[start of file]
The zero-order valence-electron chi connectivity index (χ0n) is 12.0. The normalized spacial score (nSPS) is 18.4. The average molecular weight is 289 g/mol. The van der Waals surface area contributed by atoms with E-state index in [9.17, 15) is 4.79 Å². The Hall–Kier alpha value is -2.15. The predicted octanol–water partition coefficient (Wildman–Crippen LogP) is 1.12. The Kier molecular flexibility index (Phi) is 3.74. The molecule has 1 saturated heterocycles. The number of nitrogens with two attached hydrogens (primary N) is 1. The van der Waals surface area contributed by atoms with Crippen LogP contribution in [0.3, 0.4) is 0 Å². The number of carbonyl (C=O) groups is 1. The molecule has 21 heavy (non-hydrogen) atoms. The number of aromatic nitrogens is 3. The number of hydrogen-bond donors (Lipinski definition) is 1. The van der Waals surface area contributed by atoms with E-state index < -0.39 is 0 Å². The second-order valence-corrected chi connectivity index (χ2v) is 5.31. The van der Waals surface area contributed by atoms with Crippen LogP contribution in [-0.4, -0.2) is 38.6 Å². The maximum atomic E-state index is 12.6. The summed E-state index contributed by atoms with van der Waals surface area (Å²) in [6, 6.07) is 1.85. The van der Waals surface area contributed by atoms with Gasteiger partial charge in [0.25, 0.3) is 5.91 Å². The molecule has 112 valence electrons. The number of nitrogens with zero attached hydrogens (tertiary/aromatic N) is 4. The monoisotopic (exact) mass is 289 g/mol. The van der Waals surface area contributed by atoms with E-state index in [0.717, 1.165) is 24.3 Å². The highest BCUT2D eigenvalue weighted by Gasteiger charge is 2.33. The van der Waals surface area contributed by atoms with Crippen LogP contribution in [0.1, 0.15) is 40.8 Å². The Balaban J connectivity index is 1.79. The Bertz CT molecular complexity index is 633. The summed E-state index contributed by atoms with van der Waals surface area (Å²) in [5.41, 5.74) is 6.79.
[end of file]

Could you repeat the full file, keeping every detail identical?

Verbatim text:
The zero-order valence-electron chi connectivity index (χ0n) is 12.0. The normalized spacial score (nSPS) is 18.4. The average molecular weight is 289 g/mol. The van der Waals surface area contributed by atoms with E-state index in [9.17, 15) is 4.79 Å². The Hall–Kier alpha value is -2.15. The predicted octanol–water partition coefficient (Wildman–Crippen LogP) is 1.12. The Kier molecular flexibility index (Phi) is 3.74. The molecule has 1 saturated heterocycles. The number of nitrogens with two attached hydrogens (primary N) is 1. The van der Waals surface area contributed by atoms with Crippen LogP contribution in [0.3, 0.4) is 0 Å². The number of carbonyl (C=O) groups is 1. The molecule has 21 heavy (non-hydrogen) atoms. The number of aromatic nitrogens is 3. The number of hydrogen-bond donors (Lipinski definition) is 1. The van der Waals surface area contributed by atoms with E-state index < -0.39 is 0 Å². The second-order valence-corrected chi connectivity index (χ2v) is 5.31. The van der Waals surface area contributed by atoms with Crippen LogP contribution in [-0.4, -0.2) is 38.6 Å². The maximum atomic E-state index is 12.6. The summed E-state index contributed by atoms with van der Waals surface area (Å²) in [6, 6.07) is 1.85. The van der Waals surface area contributed by atoms with Gasteiger partial charge in [0.25, 0.3) is 5.91 Å². The molecule has 112 valence electrons. The number of nitrogens with zero attached hydrogens (tertiary/aromatic N) is 4. The monoisotopic (exact) mass is 289 g/mol. The van der Waals surface area contributed by atoms with E-state index in [0.717, 1.165) is 24.3 Å². The highest BCUT2D eigenvalue weighted by Gasteiger charge is 2.33. The van der Waals surface area contributed by atoms with Crippen LogP contribution in [0.1, 0.15) is 40.8 Å². The Balaban J connectivity index is 1.79. The Bertz CT molecular complexity index is 633. The summed E-state index contributed by atoms with van der Waals surface area (Å²) in [5.41, 5.74) is 6.79.